The following years were a time when Miti came to the realization that perhaps a photographer no longer needs to go out to capture different incidents, mainly because the role of social media and search engines’ abilities can do just that job. The concept later materialized into the series THAI POLITICS II (2011) and THAI POLITICS IV 1-2 (2014) where Miti raised an issue and gathered a collection of images from the Internet, which he later turned into a book of photography that revolves around emerging political phenomena such as the popularity of the memes of the former Prime Minister, Taksin Shinnawatr people came up with to accompany the famous phrases “Thaksin, Where are you?” or the selfies that came with the hashtag “youngPDRC” widely uploaded and circulated through social media. The book was simply designed, published and sold at an affordable price. Miti once sold them at his solo exhibition ‘Uncertain States’ at 2902 Gallery in Singapore back in 2014. “I wanted these things properly kept because the Internet archive is not that stable. My experience in Thailand as a photographer only dates back to 2006, so photography is a tool that helps me learn, one thing at a time.”
His boundary extends even further, surpassing the convention of photography with the use of text instead of images in Excerpts from Bangkok Real Estate Advertising (2014), a pocketbook with only one photograph on the cover and the remaining 52 pages showcasing advertising texts of condominium projects that Miti once put together as somewhat of a book of real-estate advertising poetry. “It doesn’t need any images, just text alone can encapsulate people’s wishes and demands.” His collaboration with German sound artist, Christina Kubisch, for the exhibition Omnivoyeur and Electrical Walks Bangkok held at BACC a few months earlier this year is one of the examples of his steps into other artistic disciplines.
Many of the works and methods Miti has done may seem rather contradictory with what we said about his attempt to ‘stand his ground’ in the first paragraph; but careful consideration will reveal that while his work slips into the tradition of art, what is kept intact is the very primary characteristic of photography – ‘documentation.’ There is a fine line between presentation of “one’s ideas” and “reality” and what Miti does is make that line more noticeable with his photographic style. He creates a distance to lessen his “subjectivity,” making his photographs function as a presentation of information. The equalized tone is intentional while the absence of contrast refrains from leading viewers to any specific focal point. The 50mm. lens (28 mm. in the cases where he wants to capture a wider angle) he often uses is the same distance of perception as humans’ eyes while the captured angles don’t emphasize any one object too specifically. Naming his works in declarative sentences or phrases such as THAI POLITICS, Empty Lot, or Room is one of Miti’s intentions, to tell the audience nothing more than what is in the images. Such quality can also be found in the texts of Excerpts from Bangkok Real Estate Advertising (2014).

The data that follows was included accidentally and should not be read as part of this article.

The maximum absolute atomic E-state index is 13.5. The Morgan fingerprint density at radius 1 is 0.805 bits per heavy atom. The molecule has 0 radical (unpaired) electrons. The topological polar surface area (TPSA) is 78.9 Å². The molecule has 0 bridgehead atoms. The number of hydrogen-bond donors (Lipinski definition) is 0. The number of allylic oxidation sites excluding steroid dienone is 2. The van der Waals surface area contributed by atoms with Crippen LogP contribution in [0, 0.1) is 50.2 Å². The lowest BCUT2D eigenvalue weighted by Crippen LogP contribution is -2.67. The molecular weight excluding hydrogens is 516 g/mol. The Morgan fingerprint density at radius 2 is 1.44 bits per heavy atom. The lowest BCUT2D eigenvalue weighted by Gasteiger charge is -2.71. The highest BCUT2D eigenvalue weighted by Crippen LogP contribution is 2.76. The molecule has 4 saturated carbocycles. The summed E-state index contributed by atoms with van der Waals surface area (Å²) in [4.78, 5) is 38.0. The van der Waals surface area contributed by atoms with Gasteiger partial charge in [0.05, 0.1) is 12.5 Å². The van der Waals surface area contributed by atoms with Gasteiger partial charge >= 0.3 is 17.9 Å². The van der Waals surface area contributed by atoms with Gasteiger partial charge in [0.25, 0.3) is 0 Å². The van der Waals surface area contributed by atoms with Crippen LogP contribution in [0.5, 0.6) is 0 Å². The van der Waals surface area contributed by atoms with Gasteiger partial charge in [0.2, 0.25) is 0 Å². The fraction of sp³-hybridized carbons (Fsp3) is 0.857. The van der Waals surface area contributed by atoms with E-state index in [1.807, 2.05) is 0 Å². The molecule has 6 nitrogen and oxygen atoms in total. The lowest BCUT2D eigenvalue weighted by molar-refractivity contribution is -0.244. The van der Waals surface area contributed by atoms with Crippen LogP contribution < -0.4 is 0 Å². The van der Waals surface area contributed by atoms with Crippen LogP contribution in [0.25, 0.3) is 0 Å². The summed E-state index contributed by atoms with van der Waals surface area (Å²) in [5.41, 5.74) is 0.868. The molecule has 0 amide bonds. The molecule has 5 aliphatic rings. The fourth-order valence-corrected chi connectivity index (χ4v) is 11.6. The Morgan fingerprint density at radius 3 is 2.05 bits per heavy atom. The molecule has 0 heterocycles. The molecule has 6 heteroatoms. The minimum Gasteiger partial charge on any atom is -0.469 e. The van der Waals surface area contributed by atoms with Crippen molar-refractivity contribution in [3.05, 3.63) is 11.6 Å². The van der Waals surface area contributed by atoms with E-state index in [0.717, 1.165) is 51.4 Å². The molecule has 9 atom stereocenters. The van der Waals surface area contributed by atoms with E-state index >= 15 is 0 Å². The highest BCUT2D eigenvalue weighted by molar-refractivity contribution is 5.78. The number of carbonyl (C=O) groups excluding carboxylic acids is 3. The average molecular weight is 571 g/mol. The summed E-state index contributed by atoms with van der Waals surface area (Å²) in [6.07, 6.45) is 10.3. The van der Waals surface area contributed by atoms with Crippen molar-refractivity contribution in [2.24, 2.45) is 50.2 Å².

“I like photography because there is this obscurity to it. It’s not something with literal meaning like text, but it does contain the reality in the sense that no one can really be impartial. Photography is cropping, there are always parts you leave out.” From a photographer to an image maker, this slight repositioning considerably expands the realm of Miti’s practice. It stretches far to the point where text is employed to the making of his photography. How the use of text will play out in the next series of his works remains to be seen, but after all, in its very own essence, text posses the same qualities as an image. Less tangible to one’s perception, but text, can too, appear and communicate clearly in the mind of the lookers.
TEXT: NAPAT CHARITBUTRA